Misdiagnosis raises questions about extent of avian flu epidemic

BMJ 2005; 330 doi: (Published 24 February 2005) Cite this as: BMJ 2005;330:437
  1. Jane Parry
  1. Hong Kong

    The illness of a Vietnamese boy who died from the H5N1 strain of avian influenza last year was not correctly diagnosed at the time because he had not developed the severe respiratory symptoms normally associated with the disease.

    That the actual cause of his death was not identified at the time suggests that the prevalence of avian flu in South East Asia was underestimated, experts from the World Health Organization say.

    The 4 year old boy was admitted to hospital on 12 February 2004 with severe diarrhoea. An x ray film of his chest was normal. Three days later he became drowsy and developed respiratory symptoms, then lapsed into a coma. He died on 17 February from encephalitis of unknown origin.

    However, according to findings published last week in the New England Journal of Medicine (2005;352: 686-91), specimens of the boy's cerebrospinal fluid, faeces, and blood all subsequently tested positive for H5N1. The boy's 9 year old sister had died from a similar illness two weeks earlier, but no samples were available for testing. Neither child had respiratory symptoms when they were admitted to hospital.

    “Encephalitis is endemic in Vietnam. How many of those cases are masking bird flu? We take this very seriously,” said Peter Cordingley, WHO's spokesman in Manila. “In the countryside, cases may not even reach the hospital. We don't know how widespread the avian flu virus is. We don't think we will revise our case definitions, but it will change the way we look for the disease,” he added.

    Neither of the children had been in contact with sick chickens. The family kept fighting cocks, which were asymptomatic but culled anyway. Ducks in the area, which were also asymptomatic, could have been the cause of the infections.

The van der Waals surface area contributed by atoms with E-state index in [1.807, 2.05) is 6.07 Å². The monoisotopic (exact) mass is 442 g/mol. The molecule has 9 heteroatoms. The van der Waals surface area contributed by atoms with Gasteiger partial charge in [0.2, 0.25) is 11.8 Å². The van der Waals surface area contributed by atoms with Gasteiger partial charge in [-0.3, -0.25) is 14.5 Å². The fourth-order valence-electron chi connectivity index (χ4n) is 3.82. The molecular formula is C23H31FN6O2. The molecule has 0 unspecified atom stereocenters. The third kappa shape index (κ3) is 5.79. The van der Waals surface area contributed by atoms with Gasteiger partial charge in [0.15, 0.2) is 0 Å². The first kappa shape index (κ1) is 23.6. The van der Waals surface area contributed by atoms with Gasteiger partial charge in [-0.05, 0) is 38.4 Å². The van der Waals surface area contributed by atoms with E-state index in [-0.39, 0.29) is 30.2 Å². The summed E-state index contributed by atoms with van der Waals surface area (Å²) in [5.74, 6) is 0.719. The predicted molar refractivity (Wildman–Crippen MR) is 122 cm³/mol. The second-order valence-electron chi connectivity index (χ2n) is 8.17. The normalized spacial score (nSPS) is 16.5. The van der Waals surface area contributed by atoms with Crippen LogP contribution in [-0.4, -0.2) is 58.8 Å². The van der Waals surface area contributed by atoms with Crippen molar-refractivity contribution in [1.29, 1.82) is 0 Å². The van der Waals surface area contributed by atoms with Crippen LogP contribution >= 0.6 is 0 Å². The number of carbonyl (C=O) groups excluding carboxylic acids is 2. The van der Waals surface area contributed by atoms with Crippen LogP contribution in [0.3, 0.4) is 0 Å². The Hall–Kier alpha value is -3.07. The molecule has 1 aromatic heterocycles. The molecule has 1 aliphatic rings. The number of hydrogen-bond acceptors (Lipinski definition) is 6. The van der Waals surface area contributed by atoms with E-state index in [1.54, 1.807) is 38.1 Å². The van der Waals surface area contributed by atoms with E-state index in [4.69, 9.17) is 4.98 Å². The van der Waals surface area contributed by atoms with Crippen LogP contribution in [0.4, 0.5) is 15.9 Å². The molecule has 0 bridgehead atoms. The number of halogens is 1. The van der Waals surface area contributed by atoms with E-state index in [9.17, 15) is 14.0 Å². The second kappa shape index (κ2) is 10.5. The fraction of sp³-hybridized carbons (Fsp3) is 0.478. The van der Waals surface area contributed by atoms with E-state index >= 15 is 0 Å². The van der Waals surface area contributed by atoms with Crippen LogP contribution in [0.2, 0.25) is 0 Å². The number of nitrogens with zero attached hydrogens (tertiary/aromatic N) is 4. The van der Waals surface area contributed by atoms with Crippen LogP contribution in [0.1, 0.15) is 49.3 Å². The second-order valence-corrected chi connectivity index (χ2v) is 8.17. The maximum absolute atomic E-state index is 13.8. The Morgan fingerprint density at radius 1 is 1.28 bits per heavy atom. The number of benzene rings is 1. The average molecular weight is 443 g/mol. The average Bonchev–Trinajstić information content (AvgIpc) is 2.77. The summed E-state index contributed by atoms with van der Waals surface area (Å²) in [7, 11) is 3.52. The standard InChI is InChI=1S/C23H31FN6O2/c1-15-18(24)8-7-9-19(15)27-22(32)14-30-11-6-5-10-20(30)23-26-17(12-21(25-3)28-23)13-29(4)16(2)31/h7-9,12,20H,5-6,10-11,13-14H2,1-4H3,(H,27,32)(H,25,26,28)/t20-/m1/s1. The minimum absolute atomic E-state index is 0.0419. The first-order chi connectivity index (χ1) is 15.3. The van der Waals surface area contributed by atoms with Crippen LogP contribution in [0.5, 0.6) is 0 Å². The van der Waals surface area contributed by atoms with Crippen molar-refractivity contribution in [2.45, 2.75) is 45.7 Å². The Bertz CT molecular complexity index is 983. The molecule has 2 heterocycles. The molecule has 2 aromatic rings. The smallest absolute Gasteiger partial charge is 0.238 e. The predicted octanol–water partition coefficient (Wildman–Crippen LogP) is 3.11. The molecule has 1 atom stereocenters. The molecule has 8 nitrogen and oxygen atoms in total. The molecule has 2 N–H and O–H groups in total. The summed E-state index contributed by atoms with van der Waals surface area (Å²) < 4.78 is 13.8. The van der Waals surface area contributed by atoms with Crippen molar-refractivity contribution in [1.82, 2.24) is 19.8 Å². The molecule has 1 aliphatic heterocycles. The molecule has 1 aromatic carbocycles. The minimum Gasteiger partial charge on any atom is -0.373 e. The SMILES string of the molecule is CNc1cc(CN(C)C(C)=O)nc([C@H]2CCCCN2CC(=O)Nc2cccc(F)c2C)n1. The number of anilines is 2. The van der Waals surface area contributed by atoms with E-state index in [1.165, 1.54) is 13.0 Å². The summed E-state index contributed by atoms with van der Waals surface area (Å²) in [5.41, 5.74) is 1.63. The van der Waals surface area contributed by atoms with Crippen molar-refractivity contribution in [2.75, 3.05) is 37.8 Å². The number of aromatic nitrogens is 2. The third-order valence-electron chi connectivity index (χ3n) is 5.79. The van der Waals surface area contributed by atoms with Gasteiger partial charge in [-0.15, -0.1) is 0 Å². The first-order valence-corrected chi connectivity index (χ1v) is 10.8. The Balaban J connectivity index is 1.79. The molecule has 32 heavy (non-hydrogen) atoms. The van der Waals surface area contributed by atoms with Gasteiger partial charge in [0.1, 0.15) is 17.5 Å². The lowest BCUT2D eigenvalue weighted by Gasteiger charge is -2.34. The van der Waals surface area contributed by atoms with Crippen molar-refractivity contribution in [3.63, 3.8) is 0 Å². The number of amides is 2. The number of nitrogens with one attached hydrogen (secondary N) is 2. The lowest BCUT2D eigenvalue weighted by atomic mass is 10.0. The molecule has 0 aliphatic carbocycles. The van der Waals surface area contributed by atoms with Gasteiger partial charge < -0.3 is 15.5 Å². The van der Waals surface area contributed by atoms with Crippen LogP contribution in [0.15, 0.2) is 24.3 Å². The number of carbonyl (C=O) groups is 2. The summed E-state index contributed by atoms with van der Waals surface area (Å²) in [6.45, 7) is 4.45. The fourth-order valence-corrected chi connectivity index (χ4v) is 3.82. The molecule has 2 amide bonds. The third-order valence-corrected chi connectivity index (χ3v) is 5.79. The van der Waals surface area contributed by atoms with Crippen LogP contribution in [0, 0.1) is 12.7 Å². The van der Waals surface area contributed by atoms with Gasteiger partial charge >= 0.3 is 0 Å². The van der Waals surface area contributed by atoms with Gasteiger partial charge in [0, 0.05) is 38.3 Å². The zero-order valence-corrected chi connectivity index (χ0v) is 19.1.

“The threat from ducks is a real concern, because ducks are more likely to have asymptomatic infection,” said Professor Paul Chan of the Department of Microbiology at the Chinese University of Hong Kong. “Usually water birds adapt more easily than land based birds to new variants of influenza, so ducks can be asymptomatic yet shed a large amount of infectious material. Surveillance for H5N1 bird flu relies on seeking out sick birds, so to some extent the threat from ducks may have been overlooked.”

    WHO has sent in experts at the request of the Vietnamese government. Laboratory technicians were sent to Ho Chi Minh City and Hanoi, and Dr Rick Brown, a British specialist in public health, is currently in Vietnam working on surveillance and epidemiology.

    The UN Food and Agriculture Organization and the World Organization for Animal Health jointly hosted a meeting this week, in collaboration with WHO and the Vietnamese government, in Ho Chi Minh City. The meeting brought together chief veterinary officers, expert scientists, and representatives of the UN and donor organisations to discuss the current H5N1 avian flu situation in Asia. The meeting was part of a response to the Vietnamese government's request for help from the UN in formulating a long term strategy to eliminate the virus in poultry and in coordinating international aid.

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